Iraq has continued to implement strict inspection measures on imported goods through its maritime ports in the southern city of Basra, after having been accused of turning into “a warehouse for mediocre products.”
Rafed Mahmoud, chairman of al-Nasseem Co. for Foods LLC, which is headquartered in Baghdad, said that the Iraqi Ministry of Planning has resumed, since the beginning of April, the implementation of strict inspection measures on goods supplied to Iraq through Basra’s ports.
“These measures have obstructed the entry of around 50% of goods that used to be supplied to Iraq under normal conditions in the past,” he added.
Companies specializing in the import-export sector objected to the standardization measures that resulted in commercial shipments piling up on border outlets. On the other hand, 20 Iraqi commercial and naval companies filed complaints in this regard, demanding that the Iraqi government reconsider these measures.
Traders and suppliers said that dozens of trade shipments have been held up at the ports of Khor al-Zubair, Umm Qasr and Abu Flous in Basra city, due to standardization and quality control measures. As a result of the delay, the goods got damaged or [the companies] incurred financial losses. The traders and suppliers asserted that they have stopped their trade activities until the government responds to their demands.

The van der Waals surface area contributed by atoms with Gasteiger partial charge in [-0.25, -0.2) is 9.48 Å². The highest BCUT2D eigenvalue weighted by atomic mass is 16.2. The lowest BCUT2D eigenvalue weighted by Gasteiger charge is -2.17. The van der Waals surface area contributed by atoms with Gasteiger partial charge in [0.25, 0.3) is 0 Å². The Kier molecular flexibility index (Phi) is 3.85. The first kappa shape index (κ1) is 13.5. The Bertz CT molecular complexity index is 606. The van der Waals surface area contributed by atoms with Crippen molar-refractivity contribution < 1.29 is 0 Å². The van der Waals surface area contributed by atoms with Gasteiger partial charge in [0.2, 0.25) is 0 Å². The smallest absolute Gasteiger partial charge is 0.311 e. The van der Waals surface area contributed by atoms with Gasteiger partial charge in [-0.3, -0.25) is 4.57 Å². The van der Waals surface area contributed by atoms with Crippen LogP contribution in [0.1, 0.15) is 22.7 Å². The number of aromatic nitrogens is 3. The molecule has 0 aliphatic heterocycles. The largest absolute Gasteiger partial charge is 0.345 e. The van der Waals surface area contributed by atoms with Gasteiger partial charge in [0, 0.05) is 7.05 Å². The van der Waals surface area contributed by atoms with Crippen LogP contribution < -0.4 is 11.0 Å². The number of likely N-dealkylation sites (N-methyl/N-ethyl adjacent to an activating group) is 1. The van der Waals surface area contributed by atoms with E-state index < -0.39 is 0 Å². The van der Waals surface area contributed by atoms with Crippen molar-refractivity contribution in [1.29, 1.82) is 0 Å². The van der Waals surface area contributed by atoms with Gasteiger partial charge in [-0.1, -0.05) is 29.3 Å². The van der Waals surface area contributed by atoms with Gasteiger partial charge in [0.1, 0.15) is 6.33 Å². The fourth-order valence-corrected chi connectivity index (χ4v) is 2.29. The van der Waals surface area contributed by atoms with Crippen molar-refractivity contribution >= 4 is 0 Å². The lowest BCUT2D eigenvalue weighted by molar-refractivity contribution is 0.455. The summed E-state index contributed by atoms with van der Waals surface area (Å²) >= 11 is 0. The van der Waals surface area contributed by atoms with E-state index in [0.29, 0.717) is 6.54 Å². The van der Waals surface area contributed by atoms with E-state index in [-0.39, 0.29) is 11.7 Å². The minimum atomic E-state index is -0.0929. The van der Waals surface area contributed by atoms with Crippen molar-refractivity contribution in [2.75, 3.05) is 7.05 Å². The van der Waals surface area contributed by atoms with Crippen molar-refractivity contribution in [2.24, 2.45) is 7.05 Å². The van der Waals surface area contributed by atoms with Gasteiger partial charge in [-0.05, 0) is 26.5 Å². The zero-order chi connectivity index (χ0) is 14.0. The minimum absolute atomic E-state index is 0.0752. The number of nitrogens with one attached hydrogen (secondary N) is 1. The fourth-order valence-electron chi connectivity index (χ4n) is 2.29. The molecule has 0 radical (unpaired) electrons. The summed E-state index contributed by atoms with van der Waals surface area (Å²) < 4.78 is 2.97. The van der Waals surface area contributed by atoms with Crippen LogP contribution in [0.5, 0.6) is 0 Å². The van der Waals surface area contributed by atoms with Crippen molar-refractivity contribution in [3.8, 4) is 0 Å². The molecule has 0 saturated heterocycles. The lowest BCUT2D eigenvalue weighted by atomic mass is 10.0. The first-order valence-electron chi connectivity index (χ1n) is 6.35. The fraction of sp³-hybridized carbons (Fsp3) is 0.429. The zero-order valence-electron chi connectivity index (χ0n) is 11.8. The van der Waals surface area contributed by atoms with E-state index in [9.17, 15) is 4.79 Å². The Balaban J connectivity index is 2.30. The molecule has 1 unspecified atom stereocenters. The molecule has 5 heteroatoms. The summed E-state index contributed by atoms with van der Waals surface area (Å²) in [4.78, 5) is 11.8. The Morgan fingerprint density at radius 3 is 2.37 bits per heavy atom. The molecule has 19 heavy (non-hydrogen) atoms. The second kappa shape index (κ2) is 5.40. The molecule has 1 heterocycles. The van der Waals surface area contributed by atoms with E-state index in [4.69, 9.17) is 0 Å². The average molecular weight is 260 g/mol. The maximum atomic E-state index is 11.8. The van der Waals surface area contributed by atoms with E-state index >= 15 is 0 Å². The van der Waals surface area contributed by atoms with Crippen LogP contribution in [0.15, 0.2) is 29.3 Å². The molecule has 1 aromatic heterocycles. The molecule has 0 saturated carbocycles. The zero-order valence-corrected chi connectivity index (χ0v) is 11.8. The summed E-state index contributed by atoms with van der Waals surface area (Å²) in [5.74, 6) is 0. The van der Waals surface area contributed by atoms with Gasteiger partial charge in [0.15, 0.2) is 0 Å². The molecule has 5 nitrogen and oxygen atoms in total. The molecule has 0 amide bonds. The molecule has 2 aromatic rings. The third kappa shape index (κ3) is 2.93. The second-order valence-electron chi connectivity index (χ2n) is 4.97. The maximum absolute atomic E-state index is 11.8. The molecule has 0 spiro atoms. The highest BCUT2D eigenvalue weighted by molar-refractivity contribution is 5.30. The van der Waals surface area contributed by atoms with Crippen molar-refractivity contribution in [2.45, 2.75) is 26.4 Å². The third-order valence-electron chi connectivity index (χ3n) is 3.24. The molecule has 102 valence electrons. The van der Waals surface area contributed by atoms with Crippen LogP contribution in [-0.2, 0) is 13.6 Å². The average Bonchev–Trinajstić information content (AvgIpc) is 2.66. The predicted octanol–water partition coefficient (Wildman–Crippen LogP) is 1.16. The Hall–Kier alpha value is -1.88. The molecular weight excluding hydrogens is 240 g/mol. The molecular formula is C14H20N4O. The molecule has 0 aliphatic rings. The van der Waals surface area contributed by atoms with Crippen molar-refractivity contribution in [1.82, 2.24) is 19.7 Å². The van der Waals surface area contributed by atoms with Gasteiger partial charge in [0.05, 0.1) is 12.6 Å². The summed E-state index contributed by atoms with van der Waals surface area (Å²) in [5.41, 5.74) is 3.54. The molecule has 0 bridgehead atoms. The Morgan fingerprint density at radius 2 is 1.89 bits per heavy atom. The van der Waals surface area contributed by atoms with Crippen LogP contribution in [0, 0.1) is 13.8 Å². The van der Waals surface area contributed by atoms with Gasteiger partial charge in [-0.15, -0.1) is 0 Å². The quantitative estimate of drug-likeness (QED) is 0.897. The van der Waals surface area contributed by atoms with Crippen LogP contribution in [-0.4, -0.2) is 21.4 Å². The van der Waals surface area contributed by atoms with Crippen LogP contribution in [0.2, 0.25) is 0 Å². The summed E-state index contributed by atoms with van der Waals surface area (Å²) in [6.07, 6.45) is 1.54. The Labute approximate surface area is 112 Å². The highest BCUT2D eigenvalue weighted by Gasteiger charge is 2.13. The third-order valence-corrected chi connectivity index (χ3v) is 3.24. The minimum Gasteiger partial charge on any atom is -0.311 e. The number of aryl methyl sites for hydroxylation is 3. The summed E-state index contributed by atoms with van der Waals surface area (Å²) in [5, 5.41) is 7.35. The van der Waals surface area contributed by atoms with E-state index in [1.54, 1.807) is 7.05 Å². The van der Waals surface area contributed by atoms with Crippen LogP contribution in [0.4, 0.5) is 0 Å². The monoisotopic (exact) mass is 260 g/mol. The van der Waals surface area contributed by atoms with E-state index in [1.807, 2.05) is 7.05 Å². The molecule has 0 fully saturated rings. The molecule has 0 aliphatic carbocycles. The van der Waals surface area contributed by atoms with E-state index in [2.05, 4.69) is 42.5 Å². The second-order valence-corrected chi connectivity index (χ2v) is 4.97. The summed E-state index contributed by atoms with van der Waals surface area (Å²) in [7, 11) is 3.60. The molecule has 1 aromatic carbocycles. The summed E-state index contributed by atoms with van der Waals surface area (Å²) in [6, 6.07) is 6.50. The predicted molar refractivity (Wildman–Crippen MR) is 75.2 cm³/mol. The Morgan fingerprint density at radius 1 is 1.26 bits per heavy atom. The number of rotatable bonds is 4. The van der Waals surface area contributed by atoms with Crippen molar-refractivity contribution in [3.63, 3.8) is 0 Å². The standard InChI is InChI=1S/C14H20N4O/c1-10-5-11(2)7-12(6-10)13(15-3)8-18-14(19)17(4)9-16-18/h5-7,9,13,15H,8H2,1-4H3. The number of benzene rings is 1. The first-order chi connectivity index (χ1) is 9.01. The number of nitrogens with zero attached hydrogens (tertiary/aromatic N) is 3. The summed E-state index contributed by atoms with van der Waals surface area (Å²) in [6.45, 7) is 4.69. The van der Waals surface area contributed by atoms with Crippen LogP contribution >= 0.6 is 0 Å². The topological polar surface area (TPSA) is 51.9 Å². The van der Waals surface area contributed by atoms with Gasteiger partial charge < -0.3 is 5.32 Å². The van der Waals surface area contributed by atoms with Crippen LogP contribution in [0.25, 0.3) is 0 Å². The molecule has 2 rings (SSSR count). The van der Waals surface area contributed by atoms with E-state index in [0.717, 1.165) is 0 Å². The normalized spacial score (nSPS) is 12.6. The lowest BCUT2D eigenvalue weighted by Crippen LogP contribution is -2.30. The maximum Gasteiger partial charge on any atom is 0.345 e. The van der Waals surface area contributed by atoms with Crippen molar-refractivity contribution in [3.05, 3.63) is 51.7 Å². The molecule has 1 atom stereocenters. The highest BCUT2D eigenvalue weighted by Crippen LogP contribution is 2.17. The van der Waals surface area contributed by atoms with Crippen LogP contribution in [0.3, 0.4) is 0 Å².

Suppliers noted that the new standardization measures have been limited to the maritime supply outlets. However, it is expected that the land outlets will also be subject to these measures as of next month.
The Iraqi Ministry of Planning inaugurated last month a laboratory for standardization and quality control in Basra province.